We tend to think of yoga as a physical practice. However, asana (the physical postures) can be practiced as a physical act, a mental act and a spiritual act. It depends on how you approach your practice. I truly believe that yoga when practiced from the inside out, encourages us to move through our life living from our heart & our intuition. We can help our practice become more embodied by using a bhavana. This cultivates contemplation, helps us to focus on an idea or concept which changes our practice into one where we are more connected to ourselves.
Some of you have asked for more yoga philosophy & principles of where my ideas for practice come from. I am lucky to have a teacher who is very knowledgeable & has for the last 15 years inspired me to continue my study, practice & explained how yoga helps in all areas of life. There is a modern idea of yoga as only a physical practice; often limited to photographs of hypermobile people doing Instagram gymnastics! Yoga is not that. Yoga is a practice that encompasses how to live, how to interact with ourselves & with others. How to develop an inner calm & strength so we are more able to react to life in a positive way. Yoga teaches us to be flexible to change…& the only constant in life is change. So, in my opinion studying yoga is a much more important goal than aiming to make a physical shape. The physical practice is a part of yoga study, but not, by itself, the practice of yoga.
I am always happy to recommend books to read that explain the yogic ideas in a readable way…some of the older texts can be hard work so modern interpretations can be a preferable way to read them. One of the main yoga texts is Patanjali’s’ Yoga Sutra…kind of like the bible of yoga. The Yoga Sutra offer guidelines for a more meaningful & purposeful life. A sutra is like a thread….an idea…a concept…designed to be expanded upon & interpreted during study with a teacher. There are many many interpretations & translations of the Yoga Sutra. I love Stephen Cope’s book the Wisdom of Yoga (available here) as a fiction story interweaving the daily dilemmas of a group of friends & yoga students with insights from modern psychology, neuroscience, religion & philosophy. This can be an easy way to understand some of the weirder concepts!! On a more structured level, but still very readable & understandable, my teacher has written a beautifully inspiring book ‘Embodying the Yoga Sutra’ …discussing how the Sanskrit terminology can be interpreted & its relevance in modern life. Looking at how with support we can find our direction & within that the space & strength to be us. It is available here
My teacher David Charlton & his lovely wife Gail are also currently offering a Friday morning hour of philosophy chat. At only £6/ week (paid as a course…recordings available if you can’t make it) this is a very accessible way to study with one of the UK’s most respected teachers. You don’t need previous knowledge or understanding as they will explain each concept in an understandable way relating to life today, especially during these weird times. So, it’s not just for yoga teachers but for all of us wanting to understand this life a bit better! This course starts on 12th June 2020, Friday 11-12 . There is also an opportunity to do an introduction to the Yoga Sutra here on a couple of Friday evenings or for those of you wishing to go deeper a more in depth course here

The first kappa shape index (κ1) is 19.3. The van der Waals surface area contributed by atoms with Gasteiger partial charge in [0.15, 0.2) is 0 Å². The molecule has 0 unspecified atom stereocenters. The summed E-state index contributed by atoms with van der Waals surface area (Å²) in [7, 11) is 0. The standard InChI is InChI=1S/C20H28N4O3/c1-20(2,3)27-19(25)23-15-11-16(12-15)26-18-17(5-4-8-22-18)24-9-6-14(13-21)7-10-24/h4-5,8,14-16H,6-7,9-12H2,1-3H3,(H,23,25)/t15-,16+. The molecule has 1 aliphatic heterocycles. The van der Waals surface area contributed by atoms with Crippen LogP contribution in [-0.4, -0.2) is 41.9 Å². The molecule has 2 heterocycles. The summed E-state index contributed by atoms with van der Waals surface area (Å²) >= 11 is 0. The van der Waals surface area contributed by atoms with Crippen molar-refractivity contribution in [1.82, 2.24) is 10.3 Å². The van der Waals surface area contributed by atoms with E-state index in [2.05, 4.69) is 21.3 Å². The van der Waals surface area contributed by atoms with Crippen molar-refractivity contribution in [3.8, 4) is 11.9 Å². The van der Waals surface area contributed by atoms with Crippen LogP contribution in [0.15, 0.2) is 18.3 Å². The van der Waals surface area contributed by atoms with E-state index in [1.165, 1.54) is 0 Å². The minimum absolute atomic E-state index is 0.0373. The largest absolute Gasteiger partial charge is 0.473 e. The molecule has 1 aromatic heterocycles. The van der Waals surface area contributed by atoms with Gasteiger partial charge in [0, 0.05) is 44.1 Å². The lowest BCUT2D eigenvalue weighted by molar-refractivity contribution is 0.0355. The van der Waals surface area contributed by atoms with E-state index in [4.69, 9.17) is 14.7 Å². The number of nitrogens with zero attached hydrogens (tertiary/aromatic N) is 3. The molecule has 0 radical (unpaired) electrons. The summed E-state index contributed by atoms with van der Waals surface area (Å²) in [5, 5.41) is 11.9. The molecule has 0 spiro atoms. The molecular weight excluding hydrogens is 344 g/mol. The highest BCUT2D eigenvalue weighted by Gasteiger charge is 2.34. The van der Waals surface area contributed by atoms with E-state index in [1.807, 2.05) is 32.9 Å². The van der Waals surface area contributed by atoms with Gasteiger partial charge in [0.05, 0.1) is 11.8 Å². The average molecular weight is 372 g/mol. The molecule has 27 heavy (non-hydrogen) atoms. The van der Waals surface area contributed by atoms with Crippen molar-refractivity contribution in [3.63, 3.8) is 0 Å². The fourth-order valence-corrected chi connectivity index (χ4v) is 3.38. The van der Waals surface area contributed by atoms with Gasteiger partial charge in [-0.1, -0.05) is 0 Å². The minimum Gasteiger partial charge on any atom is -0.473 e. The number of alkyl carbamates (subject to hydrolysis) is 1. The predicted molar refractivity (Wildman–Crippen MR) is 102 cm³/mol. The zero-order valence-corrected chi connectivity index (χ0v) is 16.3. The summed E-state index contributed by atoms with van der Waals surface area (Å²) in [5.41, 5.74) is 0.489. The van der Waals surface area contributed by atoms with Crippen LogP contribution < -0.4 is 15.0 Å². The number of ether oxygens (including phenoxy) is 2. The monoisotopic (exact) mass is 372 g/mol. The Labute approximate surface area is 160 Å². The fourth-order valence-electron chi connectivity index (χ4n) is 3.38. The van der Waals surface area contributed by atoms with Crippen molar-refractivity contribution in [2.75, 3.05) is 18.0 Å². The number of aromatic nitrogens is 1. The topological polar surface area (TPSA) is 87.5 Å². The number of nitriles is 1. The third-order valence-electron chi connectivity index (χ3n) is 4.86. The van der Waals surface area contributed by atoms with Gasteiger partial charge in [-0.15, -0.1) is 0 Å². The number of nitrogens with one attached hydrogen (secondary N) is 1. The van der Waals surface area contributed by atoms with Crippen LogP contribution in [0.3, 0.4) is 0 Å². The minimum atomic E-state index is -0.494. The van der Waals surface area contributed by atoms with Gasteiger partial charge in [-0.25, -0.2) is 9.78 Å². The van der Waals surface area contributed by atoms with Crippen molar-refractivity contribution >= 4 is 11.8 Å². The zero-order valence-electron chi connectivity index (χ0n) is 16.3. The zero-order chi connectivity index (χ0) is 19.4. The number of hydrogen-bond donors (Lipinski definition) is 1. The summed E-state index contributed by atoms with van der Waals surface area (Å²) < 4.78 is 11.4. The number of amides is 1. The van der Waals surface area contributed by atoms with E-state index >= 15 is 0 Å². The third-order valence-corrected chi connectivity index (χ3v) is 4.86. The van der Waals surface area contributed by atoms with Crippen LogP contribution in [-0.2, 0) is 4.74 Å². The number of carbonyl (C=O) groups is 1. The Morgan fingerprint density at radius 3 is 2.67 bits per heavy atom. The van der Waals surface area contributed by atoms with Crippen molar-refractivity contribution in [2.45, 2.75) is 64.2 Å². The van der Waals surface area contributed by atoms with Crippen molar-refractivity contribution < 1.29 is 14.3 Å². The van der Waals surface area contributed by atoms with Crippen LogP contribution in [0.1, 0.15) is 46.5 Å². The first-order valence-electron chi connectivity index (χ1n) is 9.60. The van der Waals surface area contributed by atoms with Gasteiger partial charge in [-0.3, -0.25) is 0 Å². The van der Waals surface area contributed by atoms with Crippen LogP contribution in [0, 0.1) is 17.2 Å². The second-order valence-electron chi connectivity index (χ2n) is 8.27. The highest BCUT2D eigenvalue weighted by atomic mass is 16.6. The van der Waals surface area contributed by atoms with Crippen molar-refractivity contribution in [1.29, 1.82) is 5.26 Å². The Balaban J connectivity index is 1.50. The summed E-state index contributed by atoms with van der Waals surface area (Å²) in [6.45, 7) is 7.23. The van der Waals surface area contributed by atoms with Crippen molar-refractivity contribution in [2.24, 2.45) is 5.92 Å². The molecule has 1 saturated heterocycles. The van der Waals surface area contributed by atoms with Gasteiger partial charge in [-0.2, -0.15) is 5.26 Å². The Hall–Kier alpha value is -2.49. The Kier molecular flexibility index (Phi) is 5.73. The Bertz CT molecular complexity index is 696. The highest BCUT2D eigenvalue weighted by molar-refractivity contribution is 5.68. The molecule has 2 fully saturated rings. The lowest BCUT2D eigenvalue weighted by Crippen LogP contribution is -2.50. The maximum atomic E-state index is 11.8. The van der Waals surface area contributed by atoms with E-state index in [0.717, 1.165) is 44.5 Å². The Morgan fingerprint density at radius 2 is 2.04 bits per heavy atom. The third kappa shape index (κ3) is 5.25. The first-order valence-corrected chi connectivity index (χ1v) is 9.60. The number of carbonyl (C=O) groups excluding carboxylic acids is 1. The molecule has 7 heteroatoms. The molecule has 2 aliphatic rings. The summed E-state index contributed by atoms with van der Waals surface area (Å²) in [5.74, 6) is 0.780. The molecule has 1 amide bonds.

Be warned though the practice & study of yoga is addictive. Often yoga students want to explore further & may see yoga teacher trainings advertised & think that is the way to go to understand more. It makes me sad when I see yoga courses being advertised as a quick way to know more about yoga &/or become a yoga teacher. Some are shamefully a couple of weekends…that does not a yoga teacher make!! The study to be a teacher should be years not days. If you are to trust your mind & body to someone please ensure they have put some effort into proper in depth training.
For myself I feel a yoga teacher should know more than the names of postures. They should also understand the anatomy of the human body. I think it is important for a yoga teacher to have a good understanding of pranayama (the breathing practices) as these are like medicine … fantastic when prescribed correctly but can be dangerous when mis understood or given to the wrong person. Yoga teachers should also have a grounding in the history of yoga, the philosophy and texts like the Bhagavad Gita, The Upanishads & the Yoga Sutra.
I feel that even though in a yoga class we do not have the time, and for many not the interest, in this history & philosophy it says so much about the teacher if they think it not important. I feel that the study of yoga starts from the inside out, just like our physical practice. It is not about the end point but about enjoying the journey. If you want to do a yoga teacher training I am very happy to recommend those I know are taught by teachers who themselves understand what they are teaching. Those who will inspire you on many levels. I would always recommend you check your teacher’s qualifications & be assured I only use cover teachers with a minimum of 500hr training. That is a starting point from which most good teachers will continue to study, explore & deepen their understanding. I chose not to teach yoga teacher training myself, but I would love to support my students in their study, exploring concepts, discussing ideas & explaining any issues you may come across.